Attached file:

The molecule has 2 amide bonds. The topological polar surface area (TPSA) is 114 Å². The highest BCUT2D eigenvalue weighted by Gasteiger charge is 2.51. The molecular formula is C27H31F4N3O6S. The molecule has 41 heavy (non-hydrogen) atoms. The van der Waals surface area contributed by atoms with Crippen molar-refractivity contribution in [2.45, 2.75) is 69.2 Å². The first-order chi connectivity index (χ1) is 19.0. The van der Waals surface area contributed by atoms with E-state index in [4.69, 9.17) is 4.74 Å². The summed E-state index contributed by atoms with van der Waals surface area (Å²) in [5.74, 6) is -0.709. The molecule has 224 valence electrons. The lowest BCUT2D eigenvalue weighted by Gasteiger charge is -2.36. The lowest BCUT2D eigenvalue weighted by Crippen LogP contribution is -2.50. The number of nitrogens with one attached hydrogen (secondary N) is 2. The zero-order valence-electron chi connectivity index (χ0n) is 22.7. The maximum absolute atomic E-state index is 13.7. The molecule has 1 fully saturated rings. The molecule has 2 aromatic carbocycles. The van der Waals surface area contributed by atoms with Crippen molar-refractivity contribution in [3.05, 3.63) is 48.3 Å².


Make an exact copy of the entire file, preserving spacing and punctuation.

The molecule has 2 amide bonds. The topological polar surface area (TPSA) is 114 Å². The highest BCUT2D eigenvalue weighted by Gasteiger charge is 2.51. The molecular formula is C27H31F4N3O6S. The molecule has 41 heavy (non-hydrogen) atoms. The van der Waals surface area contributed by atoms with Crippen molar-refractivity contribution in [2.45, 2.75) is 69.2 Å². The first-order chi connectivity index (χ1) is 19.0. The van der Waals surface area contributed by atoms with E-state index in [4.69, 9.17) is 4.74 Å². The summed E-state index contributed by atoms with van der Waals surface area (Å²) in [5.74, 6) is -0.709. The molecule has 224 valence electrons. The lowest BCUT2D eigenvalue weighted by Gasteiger charge is -2.36. The lowest BCUT2D eigenvalue weighted by Crippen LogP contribution is -2.50. The number of nitrogens with one attached hydrogen (secondary N) is 2. The zero-order valence-electron chi connectivity index (χ0n) is 22.7. The maximum absolute atomic E-state index is 13.7. The molecule has 1 fully saturated rings. The molecule has 2 aromatic carbocycles. The van der Waals surface area contributed by atoms with Crippen molar-refractivity contribution in [3.05, 3.63) is 48.3 Å².